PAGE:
From the Editor: Markets face geopolitical ripples [Gas in Transition]
There is now cautious optimism in Europe that there is enough gas still in stock to last the winter, following the arrival of warmer weather and extra LNG cargoes. This is in stark contrast to the sentiment before Christmas.
On December 21, the front-month contract at the Dutch TTF hub spiked to nearly €180/MWh, amid continuing constraints on Russian supply and lower temperatures. Today the contract is trading at less than half that level, although the price is still many times higher than in previous winters.
Europe is not out of the woods yet, however. And besides the risk of a cold spell, another factor causing no small amount of unease is the threat of war between Russia and Ukraine. Russia is understood to have amassed a force of more than 100,000 troops at the Ukrainian border, and Kyiv says Moscow is preparing to invade. Talks between Russian, US and NATO officials have so far failed to de-escalate tensions.
Russia certainly does not want a war with Ukraine. In contrast to the euphoria that followed Moscow’s annexation of Crimea in early 2014, polls show the Russian populace is now mostly disinterested in the Kremlin’s international ambitions. Instead, their attention is on stagnating living standards and a sluggish economy at home. An invasion would also be too costly financially and in Russian lives, and Moscow would also have to invest heavily in any captured territory, as it did in Crimea.
At the same time, Russia needs there to be a credible threat of invasion to get the concessions it desires. Its demands include no further NATO expansion, including to Ukraine and Georgia but also Finland and Sweden, and a commitment that there will be no NATO deployments in former Soviet Union states, or in countries that joined the military alliance after 1997, such as Poland and the Baltic States. It also wants a ban on NATO missiles within striking distance of Moscow, and special status for the Russian-backed separatist states in east Ukraine.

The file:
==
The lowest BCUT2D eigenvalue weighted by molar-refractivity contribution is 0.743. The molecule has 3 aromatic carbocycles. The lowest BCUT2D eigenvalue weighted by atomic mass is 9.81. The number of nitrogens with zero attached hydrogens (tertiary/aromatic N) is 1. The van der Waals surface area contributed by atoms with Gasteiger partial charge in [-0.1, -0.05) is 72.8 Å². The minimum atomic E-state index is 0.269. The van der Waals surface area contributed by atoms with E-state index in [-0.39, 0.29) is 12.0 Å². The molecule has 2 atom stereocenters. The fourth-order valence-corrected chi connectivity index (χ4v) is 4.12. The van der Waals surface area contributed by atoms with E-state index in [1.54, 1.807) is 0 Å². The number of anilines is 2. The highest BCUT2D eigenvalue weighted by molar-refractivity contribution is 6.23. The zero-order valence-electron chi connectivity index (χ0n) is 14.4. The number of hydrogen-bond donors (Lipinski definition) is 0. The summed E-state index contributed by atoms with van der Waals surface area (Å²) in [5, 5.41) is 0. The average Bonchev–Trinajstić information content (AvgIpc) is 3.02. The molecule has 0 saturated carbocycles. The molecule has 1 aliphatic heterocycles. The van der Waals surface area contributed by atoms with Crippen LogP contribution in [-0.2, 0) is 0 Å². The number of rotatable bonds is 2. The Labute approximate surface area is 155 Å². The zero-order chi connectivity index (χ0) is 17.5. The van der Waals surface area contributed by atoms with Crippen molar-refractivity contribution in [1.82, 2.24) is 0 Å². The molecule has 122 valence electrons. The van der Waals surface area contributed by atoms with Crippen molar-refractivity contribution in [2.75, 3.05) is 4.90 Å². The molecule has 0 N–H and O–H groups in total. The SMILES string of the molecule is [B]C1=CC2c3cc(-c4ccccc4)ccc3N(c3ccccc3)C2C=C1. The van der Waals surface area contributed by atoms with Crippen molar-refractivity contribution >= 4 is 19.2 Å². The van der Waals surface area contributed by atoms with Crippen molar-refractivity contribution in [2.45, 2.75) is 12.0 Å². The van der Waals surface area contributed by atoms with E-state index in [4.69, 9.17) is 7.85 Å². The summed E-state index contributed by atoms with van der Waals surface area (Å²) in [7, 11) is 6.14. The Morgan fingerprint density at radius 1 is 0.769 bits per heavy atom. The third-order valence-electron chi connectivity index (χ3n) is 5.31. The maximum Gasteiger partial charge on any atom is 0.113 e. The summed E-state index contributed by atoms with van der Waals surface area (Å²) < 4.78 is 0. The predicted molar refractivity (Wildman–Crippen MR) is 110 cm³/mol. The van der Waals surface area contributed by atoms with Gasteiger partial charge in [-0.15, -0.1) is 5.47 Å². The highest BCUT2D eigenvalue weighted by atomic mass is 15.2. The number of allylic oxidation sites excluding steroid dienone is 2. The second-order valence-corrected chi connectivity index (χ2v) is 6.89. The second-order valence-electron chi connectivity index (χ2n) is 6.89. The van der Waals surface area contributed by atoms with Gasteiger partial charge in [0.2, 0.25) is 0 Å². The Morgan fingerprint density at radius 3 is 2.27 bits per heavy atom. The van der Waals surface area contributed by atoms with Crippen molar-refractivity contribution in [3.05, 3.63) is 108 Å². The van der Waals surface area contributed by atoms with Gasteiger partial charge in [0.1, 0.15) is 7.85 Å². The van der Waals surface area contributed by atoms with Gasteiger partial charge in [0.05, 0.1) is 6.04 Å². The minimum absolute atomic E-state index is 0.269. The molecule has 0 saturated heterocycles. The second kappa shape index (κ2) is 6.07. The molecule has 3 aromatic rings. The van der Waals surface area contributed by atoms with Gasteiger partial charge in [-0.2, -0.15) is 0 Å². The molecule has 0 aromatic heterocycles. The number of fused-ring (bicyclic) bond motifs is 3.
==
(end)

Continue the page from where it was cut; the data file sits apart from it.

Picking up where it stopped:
This is quite a wish list, and the Kremlin will be willing to give ground on some issues. But its red line is no NATO encroachment into Ukraine, which it wants to keep as a buffer zone. And so far the US has said that denying Ukraine membership of NATO is off the table, and so negotiations are at a standstill.
While Russia is threatening Ukraine with troops, the US is threatening Russia with severe economic sanctions if there is an incursion into Ukraine. With neither side apparently willing to give much ground, it seems unlikely that there will be a resolution any time soon. In the meantime, the tense situation will continue stirring market volatility.
When prices go too high
Over in the oil market, unrest in Kazakhstan has contributed to an upward movement in prices this month. The mass protest and rioting the country experienced for just over a week has come amid growing dissatisfaction with the government and economic inequality. But the trigger was a hike in the price of liquefied petroleum gas (LPG), commonly used in vehicle transport in Kazakhstan, sparking the worst unrest the country has experienced since its independence in 1991. Order has now been restored, with the assistance of Russian paratroopers that were called in by Kazakh president Kassym-Jomart Tokayev.
Events in Kazakhstan have had very little direct impact on the natural gas market. Yet they highlight the difficulties that countries face in phasing out various fuel and energy subsidies without triggering mass uprisings.
Kazakhstan has been struggling for years to end fuel subsidies and introduce greater market liberalisation. These subsidies drain the budget, taking funding away from other priorities such as roads, schools and healthcare, and create market distortions. At times Kazakhstan has endured fuel shortages when international fuel prices are high, for example, because traders have an incentive to send more domestic supply to other more lucrative markets such as Russia.
While the unrest this month had nothing to do with natural gas, Kazakhstan and many other economies across the world similarly subsidise that fuel, and could face the same risk in ending this support.
Even for economies with liberalised fuel and energy prices there is a lesson to learn. The current supply crunch means these prices are high, fuelling public discontent. Some may have to reintroduce such subsidies to protect vulnerable consumers and the economy at large from increased energy costs. Another option is to invest in more supply, but when it comes to hydrocarbons, governments in some developed nations may be reluctant to do this through fear of accusations of backtracking on climate commitments. Faced with the prospect of election losses, mass protests or even unrest, though, they may view that as the lesser of two evils.